Is there a danger of over-simplifying the concept of biomimicry–as in, “well, if it works in nature, it’s sure to work in the human world?”
Yes, I think so. Mankind hasn’t gotten close to replicating anything close to the simple complexity of nature. We most often see forms from nature being mimicked. For example, the bullet train mimics the dive of a kingfisher, a model of concept car mimics the shape of a box fish. Mirasol’s display technology [from Qualcomm] mimics the nanostructure of a butterfly’s wing. But rarely do we see a form that manages to use one function to achieve myriad results, as we often find in nature.
Rarely do we see a product made with a material that is non-toxic, recyclable, and manufactured at room temperature, under low pressure. If anything, the tendency has been to oversimplify how nature works. We often find that biomimetic innovators benefit from multiple positive outcomes stemming from greater efficiency, reduced toxicity, and the like, but not to the scale of most organisms in nature.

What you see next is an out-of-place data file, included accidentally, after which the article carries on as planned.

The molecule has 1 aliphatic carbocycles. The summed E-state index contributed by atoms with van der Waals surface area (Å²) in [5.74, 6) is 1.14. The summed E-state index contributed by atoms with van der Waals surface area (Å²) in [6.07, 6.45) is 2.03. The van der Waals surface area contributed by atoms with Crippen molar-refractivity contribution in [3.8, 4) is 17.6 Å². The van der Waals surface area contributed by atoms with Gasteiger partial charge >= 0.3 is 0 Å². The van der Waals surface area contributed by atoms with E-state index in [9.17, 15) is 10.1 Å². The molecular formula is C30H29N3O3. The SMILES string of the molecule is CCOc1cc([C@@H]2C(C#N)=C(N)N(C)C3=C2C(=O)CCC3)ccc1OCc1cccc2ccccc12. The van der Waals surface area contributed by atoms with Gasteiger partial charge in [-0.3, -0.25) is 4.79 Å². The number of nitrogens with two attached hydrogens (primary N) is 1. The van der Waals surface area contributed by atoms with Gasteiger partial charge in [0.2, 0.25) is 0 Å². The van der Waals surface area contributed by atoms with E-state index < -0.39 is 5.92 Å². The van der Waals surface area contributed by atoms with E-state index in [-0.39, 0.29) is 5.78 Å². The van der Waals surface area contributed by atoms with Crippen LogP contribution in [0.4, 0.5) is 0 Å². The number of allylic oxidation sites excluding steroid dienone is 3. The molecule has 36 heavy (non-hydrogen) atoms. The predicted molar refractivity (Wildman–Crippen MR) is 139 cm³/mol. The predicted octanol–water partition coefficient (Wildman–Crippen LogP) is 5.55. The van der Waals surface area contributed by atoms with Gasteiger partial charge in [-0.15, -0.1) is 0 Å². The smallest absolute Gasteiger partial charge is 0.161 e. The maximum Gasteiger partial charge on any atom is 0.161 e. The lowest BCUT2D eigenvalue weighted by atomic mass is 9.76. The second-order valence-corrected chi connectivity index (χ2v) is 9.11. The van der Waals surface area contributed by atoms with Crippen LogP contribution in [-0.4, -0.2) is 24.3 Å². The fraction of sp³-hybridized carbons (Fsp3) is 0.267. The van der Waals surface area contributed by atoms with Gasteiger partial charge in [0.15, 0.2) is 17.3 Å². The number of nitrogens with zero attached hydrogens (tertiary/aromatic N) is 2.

I would posit that the incremental approach is holding us back, and that we need more scientists and entrepreneurs to break the innovation barrier to use biomimicry in a more comprehensive and holistic manner.